Re: Olympia Question

John Morrow (
11 May 1995 10:14:32 -0400

gl8f@fermi.clas.Virginia.EDU (Greg Lindahl) writes:
>This is true, and I actually think this is a design flaw. Hades has a
>limitation that makes it not useful for moving armies, but it's still
>better than gatecraft for moving rapidly -- I don't think anyone has
>spent much on Gatecraft. Faery, on the other hand, is one thing that
>blows the game wide open. The major difference between a fantasy and a
>space game, in my eyes, is that it takes a long time to cross the map
>in a fantasy game, but a short time in a space game. Faery allows a
>stack to go between most 2 points on the board in about 6 turns.

I've always been an advocate of slow travel. I'd personally prefer
that no unit be able to move more than 5 or 6 locations per turn
(e.g. make sea movement and, perhaps, flying take 5 days).

I like the idea that you can take a risk, get on a boat, and sail for
some far-off land to carve out a place for yourself. I really hate
the idea that as soon as you get there, a large army (created by a
player who has spent time building instead of travelling) can march
out of the nearest Faery Hill and toast you.

>All this would be moot if Faery were "big", which is my prefered
>solution. Or if Faery acquired a limitation similar to what Hades has
>(100 gold per man or creature to enter).

My preferred solution has several aspects to it:

o Only the big contenents should have gates, graveyards with links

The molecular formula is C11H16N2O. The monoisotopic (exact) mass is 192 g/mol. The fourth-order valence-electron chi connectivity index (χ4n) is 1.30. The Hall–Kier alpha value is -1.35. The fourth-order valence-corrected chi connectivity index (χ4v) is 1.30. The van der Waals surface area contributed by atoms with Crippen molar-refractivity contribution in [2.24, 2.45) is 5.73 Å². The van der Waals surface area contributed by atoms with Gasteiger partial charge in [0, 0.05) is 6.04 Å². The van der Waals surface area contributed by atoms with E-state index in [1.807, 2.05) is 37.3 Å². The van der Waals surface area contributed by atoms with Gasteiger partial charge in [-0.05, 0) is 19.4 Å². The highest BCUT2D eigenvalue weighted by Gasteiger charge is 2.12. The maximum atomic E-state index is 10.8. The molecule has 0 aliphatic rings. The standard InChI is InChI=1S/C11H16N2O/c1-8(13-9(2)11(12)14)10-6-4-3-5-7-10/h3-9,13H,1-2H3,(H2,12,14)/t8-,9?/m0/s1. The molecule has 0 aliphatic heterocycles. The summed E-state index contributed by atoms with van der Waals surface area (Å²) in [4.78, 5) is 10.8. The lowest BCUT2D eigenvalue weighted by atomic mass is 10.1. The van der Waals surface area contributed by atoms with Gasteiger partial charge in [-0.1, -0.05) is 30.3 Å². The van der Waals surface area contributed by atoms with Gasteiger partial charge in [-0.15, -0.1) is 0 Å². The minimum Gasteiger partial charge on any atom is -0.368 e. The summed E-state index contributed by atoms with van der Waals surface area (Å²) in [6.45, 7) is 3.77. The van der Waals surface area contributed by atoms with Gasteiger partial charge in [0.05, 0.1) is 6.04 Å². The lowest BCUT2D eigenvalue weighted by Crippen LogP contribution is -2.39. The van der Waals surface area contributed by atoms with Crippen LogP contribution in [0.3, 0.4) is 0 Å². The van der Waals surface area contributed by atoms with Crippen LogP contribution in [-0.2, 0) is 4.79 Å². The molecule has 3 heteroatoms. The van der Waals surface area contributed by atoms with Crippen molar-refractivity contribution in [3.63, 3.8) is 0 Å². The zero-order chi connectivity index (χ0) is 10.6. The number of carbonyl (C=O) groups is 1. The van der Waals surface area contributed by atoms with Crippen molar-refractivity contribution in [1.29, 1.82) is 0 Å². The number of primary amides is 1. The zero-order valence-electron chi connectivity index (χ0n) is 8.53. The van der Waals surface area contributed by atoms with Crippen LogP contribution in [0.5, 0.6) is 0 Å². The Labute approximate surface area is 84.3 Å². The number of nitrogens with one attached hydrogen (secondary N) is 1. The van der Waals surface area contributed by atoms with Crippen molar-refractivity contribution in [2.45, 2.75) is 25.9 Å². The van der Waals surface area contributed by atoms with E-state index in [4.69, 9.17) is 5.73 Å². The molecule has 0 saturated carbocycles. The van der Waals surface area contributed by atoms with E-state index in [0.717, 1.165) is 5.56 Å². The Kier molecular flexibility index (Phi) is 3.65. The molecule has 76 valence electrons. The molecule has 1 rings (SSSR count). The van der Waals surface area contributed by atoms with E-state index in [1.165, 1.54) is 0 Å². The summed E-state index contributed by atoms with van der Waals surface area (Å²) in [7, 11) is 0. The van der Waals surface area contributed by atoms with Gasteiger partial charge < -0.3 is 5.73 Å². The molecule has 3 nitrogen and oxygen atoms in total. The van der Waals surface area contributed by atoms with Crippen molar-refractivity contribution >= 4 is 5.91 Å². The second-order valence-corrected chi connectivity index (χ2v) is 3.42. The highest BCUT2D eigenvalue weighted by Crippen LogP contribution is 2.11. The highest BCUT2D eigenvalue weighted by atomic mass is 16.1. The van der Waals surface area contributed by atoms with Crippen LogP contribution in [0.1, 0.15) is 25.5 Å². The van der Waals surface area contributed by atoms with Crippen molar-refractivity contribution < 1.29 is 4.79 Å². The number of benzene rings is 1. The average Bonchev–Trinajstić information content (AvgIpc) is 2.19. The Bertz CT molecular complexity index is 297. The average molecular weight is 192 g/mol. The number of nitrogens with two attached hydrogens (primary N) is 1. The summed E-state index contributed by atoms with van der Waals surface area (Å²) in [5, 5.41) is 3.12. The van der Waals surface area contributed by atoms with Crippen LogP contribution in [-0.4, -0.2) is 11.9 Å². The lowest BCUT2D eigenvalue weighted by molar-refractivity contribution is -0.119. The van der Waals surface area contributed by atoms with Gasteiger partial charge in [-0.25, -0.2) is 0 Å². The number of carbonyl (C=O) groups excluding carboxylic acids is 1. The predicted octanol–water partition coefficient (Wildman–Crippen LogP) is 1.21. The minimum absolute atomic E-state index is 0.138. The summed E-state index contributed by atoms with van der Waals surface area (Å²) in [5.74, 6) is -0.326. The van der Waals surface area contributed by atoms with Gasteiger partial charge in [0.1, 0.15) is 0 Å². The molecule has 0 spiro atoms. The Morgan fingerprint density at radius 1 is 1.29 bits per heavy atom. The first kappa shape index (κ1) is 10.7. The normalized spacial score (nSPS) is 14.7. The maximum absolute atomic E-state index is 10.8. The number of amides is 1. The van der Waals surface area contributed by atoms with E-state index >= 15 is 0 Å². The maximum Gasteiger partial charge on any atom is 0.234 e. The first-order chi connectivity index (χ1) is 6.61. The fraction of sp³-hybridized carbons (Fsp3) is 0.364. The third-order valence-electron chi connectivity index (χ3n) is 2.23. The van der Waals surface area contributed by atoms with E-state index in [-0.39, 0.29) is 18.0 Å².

to Hades, and Faery hills all at once. Smaller continents should
missing one, two, or all three of these so none is an effective
solution for every travel situation. The small "dot islands"
should have either one or none of these things.

o Require an elfstone for every noble or controlled unit that enters
Faery. If you don't have one, you can't enter. Limit the number of
men that any single elfstone can cover to a reasonable number (between
10 and 30 is my guess).

Size is a good solution early in the game (as is hidden locations).
It becomes much less of a factor later on, once things are mapped
and people have things like ways to fly...

>Indeed. There's no "safe area" in Olympia, and lots of global warfare.
>BSE suppressed warfare too much, but Oly is really dangerous for the
>small guy. I don't have any brilliant solution for that one, though.

Oly would be better if it went back to erring on the side of the
defender to flee (like Oly I) instead of erring on the side of the
attacker to attack (as has been discussed, you can't really escape
someone who is in your location and attacking you -- they just keep
doing it until they get you or kill you).

>Well, 2 turns from now I expect to have virtually nothing. Until now,
>I was doing OK, with about as many noble points as a new faction.

I could either wind up with a mini-empire or get wiped out. I'm not
sure which.

John Morrow